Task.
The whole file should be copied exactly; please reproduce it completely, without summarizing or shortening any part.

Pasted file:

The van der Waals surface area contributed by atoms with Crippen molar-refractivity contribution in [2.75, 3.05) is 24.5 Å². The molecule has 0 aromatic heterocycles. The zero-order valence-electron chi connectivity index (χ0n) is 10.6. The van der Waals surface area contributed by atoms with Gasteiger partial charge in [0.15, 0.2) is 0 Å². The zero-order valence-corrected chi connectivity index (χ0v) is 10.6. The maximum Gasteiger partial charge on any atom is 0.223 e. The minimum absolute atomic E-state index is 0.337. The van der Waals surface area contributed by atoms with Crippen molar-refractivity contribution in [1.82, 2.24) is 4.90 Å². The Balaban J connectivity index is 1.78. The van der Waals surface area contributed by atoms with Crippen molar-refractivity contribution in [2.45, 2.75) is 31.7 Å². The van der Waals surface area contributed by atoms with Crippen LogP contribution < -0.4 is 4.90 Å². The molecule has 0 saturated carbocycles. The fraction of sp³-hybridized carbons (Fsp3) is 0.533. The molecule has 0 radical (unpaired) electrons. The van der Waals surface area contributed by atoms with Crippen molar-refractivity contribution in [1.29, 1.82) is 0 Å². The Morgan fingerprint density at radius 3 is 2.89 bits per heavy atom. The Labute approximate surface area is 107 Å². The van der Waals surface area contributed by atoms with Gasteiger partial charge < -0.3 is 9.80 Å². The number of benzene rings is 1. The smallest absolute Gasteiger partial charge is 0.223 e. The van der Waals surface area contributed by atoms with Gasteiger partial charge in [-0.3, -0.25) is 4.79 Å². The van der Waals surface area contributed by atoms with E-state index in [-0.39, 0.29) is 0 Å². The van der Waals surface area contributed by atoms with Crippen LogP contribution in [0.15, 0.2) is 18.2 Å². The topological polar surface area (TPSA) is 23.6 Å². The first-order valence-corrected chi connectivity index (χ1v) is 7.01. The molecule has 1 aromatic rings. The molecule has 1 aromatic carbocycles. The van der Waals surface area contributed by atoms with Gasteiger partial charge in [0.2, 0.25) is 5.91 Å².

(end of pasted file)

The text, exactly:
The van der Waals surface area contributed by atoms with Crippen molar-refractivity contribution in [2.75, 3.05) is 24.5 Å². The molecule has 0 aromatic heterocycles. The zero-order valence-electron chi connectivity index (χ0n) is 10.6. The van der Waals surface area contributed by atoms with Gasteiger partial charge in [0.15, 0.2) is 0 Å². The zero-order valence-corrected chi connectivity index (χ0v) is 10.6. The maximum Gasteiger partial charge on any atom is 0.223 e. The minimum absolute atomic E-state index is 0.337. The van der Waals surface area contributed by atoms with Crippen molar-refractivity contribution in [1.82, 2.24) is 4.90 Å². The Balaban J connectivity index is 1.78. The van der Waals surface area contributed by atoms with Crippen molar-refractivity contribution in [2.45, 2.75) is 31.7 Å². The van der Waals surface area contributed by atoms with Crippen LogP contribution < -0.4 is 4.90 Å². The molecule has 0 saturated carbocycles. The fraction of sp³-hybridized carbons (Fsp3) is 0.533. The molecule has 0 radical (unpaired) electrons. The van der Waals surface area contributed by atoms with Crippen molar-refractivity contribution in [1.29, 1.82) is 0 Å². The Morgan fingerprint density at radius 3 is 2.89 bits per heavy atom. The Labute approximate surface area is 107 Å². The van der Waals surface area contributed by atoms with Gasteiger partial charge < -0.3 is 9.80 Å². The number of benzene rings is 1. The smallest absolute Gasteiger partial charge is 0.223 e. The van der Waals surface area contributed by atoms with Gasteiger partial charge in [-0.3, -0.25) is 4.79 Å². The van der Waals surface area contributed by atoms with E-state index in [-0.39, 0.29) is 0 Å². The van der Waals surface area contributed by atoms with Crippen LogP contribution in [0.15, 0.2) is 18.2 Å². The topological polar surface area (TPSA) is 23.6 Å². The first-order valence-corrected chi connectivity index (χ1v) is 7.01. The molecule has 1 aromatic rings. The molecule has 1 aromatic carbocycles. The van der Waals surface area contributed by atoms with Gasteiger partial charge in [0.2, 0.25) is 5.91 Å².